Some dear friends of mine, Grant and Jordan, have had 72 hours of what seems is all of the above. The one-year date of when they had lost their 1 year old, Elliott, to SIDS was three days ago. Their beautiful new baby girl, Eisley, was born two days ago. The emotions behind these two life-changing events are ones that I could merely sympathize with. There is nothing I have experienced that could come close to such loss and such a wonderful gain. What a wave of emotions: all at once. I had the privilege of reading Grants words as to what the journey was like. He shared:
“You see, it's hard to imagine – what do you do when the emotion of loss in contentedness begets desire? I'll tell you from experience, you fill it, consciously or otherwise. “Anger! Alcohol! Pain! Instability! Hatred!” … This is what I had felt destined for in life. Despite the blessings, I had an inconceivable curse. When Elliott died, he took from me only one thing. He took the part of my heart that belonged to him, and only to him. It wasn't his fault that I filled it with illegitimate junk, nor was it God's fault.”
In a season of pain, we fill. We fill ourselves with what we think we deserve. The next paragraph contained insight that left me in tears….
“This brought me to my next battle, since I had most of that figured out. I always feared that Eisley may come riding in on Elliott's shadow, but it isn't the case. I have been blessed with an attitude that is irrefutably not of myself, but one born of the blessings of fatherhood. This is all I had to ask myself... “Grant – How dare you ever think that Elliott's life was incomplete; that he may be replaced? And how dare you ever treat Eisley as his replacement?” It's sobering in every way. I felt almost foolish after I realized where my subconscious had taken me weeks ago.”
We are met with these tidal waves of counter-acting emotions. How can there be so many beautiful things when there are also so many ugly, painful, and seemingly unforgivable things? I stand in a place of unknowing. How can you forgive and grow from such a place where the depth of the loss is so grand that you cannot see the end?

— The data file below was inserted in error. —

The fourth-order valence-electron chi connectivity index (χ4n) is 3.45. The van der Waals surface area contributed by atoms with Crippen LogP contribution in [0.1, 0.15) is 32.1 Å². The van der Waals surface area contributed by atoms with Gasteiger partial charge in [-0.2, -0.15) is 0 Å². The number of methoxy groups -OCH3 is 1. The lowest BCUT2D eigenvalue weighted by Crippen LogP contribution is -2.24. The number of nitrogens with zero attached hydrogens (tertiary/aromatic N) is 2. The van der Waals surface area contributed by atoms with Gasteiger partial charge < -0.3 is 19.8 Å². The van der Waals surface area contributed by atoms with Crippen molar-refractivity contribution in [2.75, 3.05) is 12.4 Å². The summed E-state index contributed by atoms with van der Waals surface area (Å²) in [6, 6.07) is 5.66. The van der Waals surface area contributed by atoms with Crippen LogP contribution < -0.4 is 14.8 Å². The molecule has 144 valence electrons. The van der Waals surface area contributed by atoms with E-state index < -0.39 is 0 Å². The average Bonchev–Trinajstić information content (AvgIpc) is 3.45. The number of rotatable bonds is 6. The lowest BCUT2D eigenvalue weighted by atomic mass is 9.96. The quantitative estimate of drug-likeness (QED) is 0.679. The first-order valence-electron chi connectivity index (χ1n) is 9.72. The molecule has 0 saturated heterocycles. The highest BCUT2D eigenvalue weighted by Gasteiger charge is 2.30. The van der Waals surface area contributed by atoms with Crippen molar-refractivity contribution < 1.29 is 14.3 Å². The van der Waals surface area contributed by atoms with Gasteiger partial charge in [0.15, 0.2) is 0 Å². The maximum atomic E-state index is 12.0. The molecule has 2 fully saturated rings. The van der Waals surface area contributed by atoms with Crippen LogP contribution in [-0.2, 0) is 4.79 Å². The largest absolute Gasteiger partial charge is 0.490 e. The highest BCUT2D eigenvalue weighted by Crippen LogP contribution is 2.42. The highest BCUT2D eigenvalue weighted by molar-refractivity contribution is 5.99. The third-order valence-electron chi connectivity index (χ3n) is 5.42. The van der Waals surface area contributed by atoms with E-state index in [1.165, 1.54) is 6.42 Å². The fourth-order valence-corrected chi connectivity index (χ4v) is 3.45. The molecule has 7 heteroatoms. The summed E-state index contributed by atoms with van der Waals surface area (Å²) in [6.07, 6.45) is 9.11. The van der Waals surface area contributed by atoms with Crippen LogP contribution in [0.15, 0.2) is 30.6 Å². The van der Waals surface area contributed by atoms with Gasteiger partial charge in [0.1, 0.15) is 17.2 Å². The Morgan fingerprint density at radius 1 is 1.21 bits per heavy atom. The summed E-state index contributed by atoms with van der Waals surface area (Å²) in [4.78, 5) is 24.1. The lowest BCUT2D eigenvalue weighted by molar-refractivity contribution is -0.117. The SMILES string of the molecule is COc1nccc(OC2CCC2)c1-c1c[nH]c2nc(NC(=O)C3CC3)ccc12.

Grant and Jordan are heroes. They are courageous. They have walked through the darkness to come out in the light. And they have done all of this in a place of recognizing the pain. Of course, we fill. Fill fill fill. Fill up with anger, alcohol, pain, instability, and hatred. We stuff ourselves full, thinking we can justify it and coddle it. But at the end of the day, what we bury becomes us.
There are many things that I do not know. There are many things that leave me speechless and confused. Loss is one of them. However, what we bury becomes us. This mantra led me to the only possible outcome: walk through the storm. Now, to be very clear, there are many storms I have turned my back to. But I am closer to facing them than I have ever been in my entire life.
The tragic and beautiful story of Grant and Jordan has shown me that in all seasons there is a way to come out in the light. In fact, it has proven it to me.
It’s okay to feel rage, pain, heartbreak, confusion, hate, and any other feeling society deems as unacceptable. It’s where it goes and what you do with it that really counts. My only question for you is this: are you letting these become you?
Whatever season you are in, whether it is the beginning or the end or both, I urge you to choose to walk through the storms. It may not be today, next week, or next year, but do not bury them away. Do not allow them to become you.
Thank you, Grant and Jordan, for allowing me to share your story! You two inspire me, fill me with joy, and leave me in awe.